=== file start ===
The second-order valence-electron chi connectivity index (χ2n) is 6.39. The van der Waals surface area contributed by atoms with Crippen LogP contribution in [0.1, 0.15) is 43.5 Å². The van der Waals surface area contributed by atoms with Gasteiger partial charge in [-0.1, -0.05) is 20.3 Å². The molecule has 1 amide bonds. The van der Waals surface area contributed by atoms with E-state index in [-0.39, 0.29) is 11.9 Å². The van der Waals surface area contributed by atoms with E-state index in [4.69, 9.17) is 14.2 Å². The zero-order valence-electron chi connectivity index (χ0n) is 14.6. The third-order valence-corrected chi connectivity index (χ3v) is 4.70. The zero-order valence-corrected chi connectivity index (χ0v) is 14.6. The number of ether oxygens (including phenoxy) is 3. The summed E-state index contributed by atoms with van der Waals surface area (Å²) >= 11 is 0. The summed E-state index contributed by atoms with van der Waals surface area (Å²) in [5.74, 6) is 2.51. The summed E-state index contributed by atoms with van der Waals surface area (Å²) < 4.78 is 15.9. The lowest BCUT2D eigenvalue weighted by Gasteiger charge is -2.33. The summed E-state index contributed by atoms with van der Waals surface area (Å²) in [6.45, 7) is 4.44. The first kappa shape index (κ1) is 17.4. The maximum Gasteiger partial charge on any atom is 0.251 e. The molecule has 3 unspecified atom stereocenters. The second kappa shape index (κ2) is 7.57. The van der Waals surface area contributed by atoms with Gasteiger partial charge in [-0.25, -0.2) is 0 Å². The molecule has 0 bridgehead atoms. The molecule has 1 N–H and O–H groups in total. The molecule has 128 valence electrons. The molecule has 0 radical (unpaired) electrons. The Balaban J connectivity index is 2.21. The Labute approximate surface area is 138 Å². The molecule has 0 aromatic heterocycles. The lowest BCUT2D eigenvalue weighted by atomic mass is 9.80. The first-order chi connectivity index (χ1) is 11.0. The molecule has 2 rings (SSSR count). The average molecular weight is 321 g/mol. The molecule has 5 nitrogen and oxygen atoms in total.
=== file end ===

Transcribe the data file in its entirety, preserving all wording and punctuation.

The second-order valence-electron chi connectivity index (χ2n) is 6.39. The van der Waals surface area contributed by atoms with Crippen LogP contribution in [0.1, 0.15) is 43.5 Å². The van der Waals surface area contributed by atoms with Gasteiger partial charge in [-0.1, -0.05) is 20.3 Å². The molecule has 1 amide bonds. The van der Waals surface area contributed by atoms with E-state index in [-0.39, 0.29) is 11.9 Å². The van der Waals surface area contributed by atoms with E-state index in [4.69, 9.17) is 14.2 Å². The zero-order valence-electron chi connectivity index (χ0n) is 14.6. The third-order valence-corrected chi connectivity index (χ3v) is 4.70. The zero-order valence-corrected chi connectivity index (χ0v) is 14.6. The number of ether oxygens (including phenoxy) is 3. The summed E-state index contributed by atoms with van der Waals surface area (Å²) >= 11 is 0. The summed E-state index contributed by atoms with van der Waals surface area (Å²) in [5.74, 6) is 2.51. The summed E-state index contributed by atoms with van der Waals surface area (Å²) < 4.78 is 15.9. The lowest BCUT2D eigenvalue weighted by Gasteiger charge is -2.33. The summed E-state index contributed by atoms with van der Waals surface area (Å²) in [6.45, 7) is 4.44. The first kappa shape index (κ1) is 17.4. The maximum Gasteiger partial charge on any atom is 0.251 e. The molecule has 3 unspecified atom stereocenters. The second kappa shape index (κ2) is 7.57. The van der Waals surface area contributed by atoms with Gasteiger partial charge in [-0.25, -0.2) is 0 Å². The molecule has 0 bridgehead atoms. The molecule has 1 N–H and O–H groups in total. The molecule has 128 valence electrons. The molecule has 0 radical (unpaired) electrons. The Balaban J connectivity index is 2.21. The Labute approximate surface area is 138 Å². The molecule has 0 aromatic heterocycles. The lowest BCUT2D eigenvalue weighted by atomic mass is 9.80. The first-order chi connectivity index (χ1) is 11.0. The molecule has 2 rings (SSSR count). The average molecular weight is 321 g/mol. The molecule has 5 nitrogen and oxygen atoms in total.